The Hallowell Center New York


October 25, 2012


This clinical program was conducted in collaboration with the Hallowell Center in New York to determine the feasibility and potential benefits of using the Dreampad for sleep problems in children with Attention Deficit Hyperactivity Disorder (ADHD).The focus was to examine the immediate, short term effects of the Dreampad on the sleep behaviors of children as measured by sleep diary and parent questionnaire. Additionally, the effects of changes in sleep patterns on parents and family were of interest.A total of eight children and families participated in this experimental program in advance of an IRB approved protocol. They were asked to complete two questionnaires at three points during the study: after Week One in which no Dreampad was used, after Week Two in which the Dreampad was used, and after Week Three in which no Dreampad was used.


The results were quite promising for future study. All eight children showed a decrease in sleep problems as noted in response to the Child’s Sleep Habits Questionnaire (CSHQ). None of the sleep problems returned to their original levels in week three, when the Dreampad was not used.The CSHQ has four subscales: bedtime, sleep behavior, waking during the night and morning wake-up. The most notable changes were in sleep behavior, waking during the night and morning wake-up. All but one child no longer showed any problems waking during the night. All but two children showed improvement in sleep behavior and morning wake-up.The graph below shows compiled data from the four subscales for each child for three weeks. The Pre-Dreampad week is blue, the Dreampad week is red, and the Post-Dreapad week is green. High scores indicate difficulty; low scores indicate better sleep habits.Note: Children #3, #6 and #7 do not have data for the final week (post-intervention).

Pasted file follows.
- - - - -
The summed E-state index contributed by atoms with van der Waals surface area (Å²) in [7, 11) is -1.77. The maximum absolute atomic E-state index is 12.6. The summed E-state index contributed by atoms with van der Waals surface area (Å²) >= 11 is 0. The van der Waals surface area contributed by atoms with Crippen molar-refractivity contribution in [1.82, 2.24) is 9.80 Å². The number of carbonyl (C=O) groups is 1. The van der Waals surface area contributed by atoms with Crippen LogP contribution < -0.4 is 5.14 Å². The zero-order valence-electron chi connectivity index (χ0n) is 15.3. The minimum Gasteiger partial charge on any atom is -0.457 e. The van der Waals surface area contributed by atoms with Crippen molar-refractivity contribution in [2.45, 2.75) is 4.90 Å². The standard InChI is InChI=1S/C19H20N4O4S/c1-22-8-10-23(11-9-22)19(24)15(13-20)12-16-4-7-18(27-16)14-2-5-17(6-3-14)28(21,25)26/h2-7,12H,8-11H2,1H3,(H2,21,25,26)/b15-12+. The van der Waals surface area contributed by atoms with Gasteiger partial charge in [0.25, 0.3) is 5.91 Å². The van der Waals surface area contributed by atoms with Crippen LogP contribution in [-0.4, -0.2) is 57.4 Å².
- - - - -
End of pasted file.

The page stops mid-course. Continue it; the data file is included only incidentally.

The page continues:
Child’s Sleep Habits Questionnaire

Child’s Sleep Habits Questionnaire  

Child’s Sleep Habits Questionnaire

Similarly all eight children had improved scores on the Pediatric Quality of Life Inventory (PedsQL – see graph below) that persisted beyond the time they were actively using the Dreampad. Performance on this scale is measured in four domains: physical functioning, emotional functioning, social functioning and school functioning. Changes were most notable in emotional, social and school functioning. Improvements were reported by all but one parent in all four areas of function.

Pediatric Quality of Life Inventory preliminary-dreampad-study-hallowell 

Here are some examples of behaviors that improved:

  • Worrying
  • Low energy level
  • Keeping up with school work
  • Getting along with other children


All of the parents reported a positive reaction to using the Dreampad and were interested in continuing its use. Many said their children were going to bed/sleep more quickly, sleeping more soundly, waking up more easily and generally seemed more relaxed.An IRB approved protocol is slated to begin immediately to test the efficacy of the Dreampad on sleep patterns among children with ADHD as well as ASD.The Dreampad would like to thank the team at the Hallowell Center New Yorkand the parents involved in this pilot program. Without their sincere interest in improving the lives of those with ADHD, this study would not have been possible.

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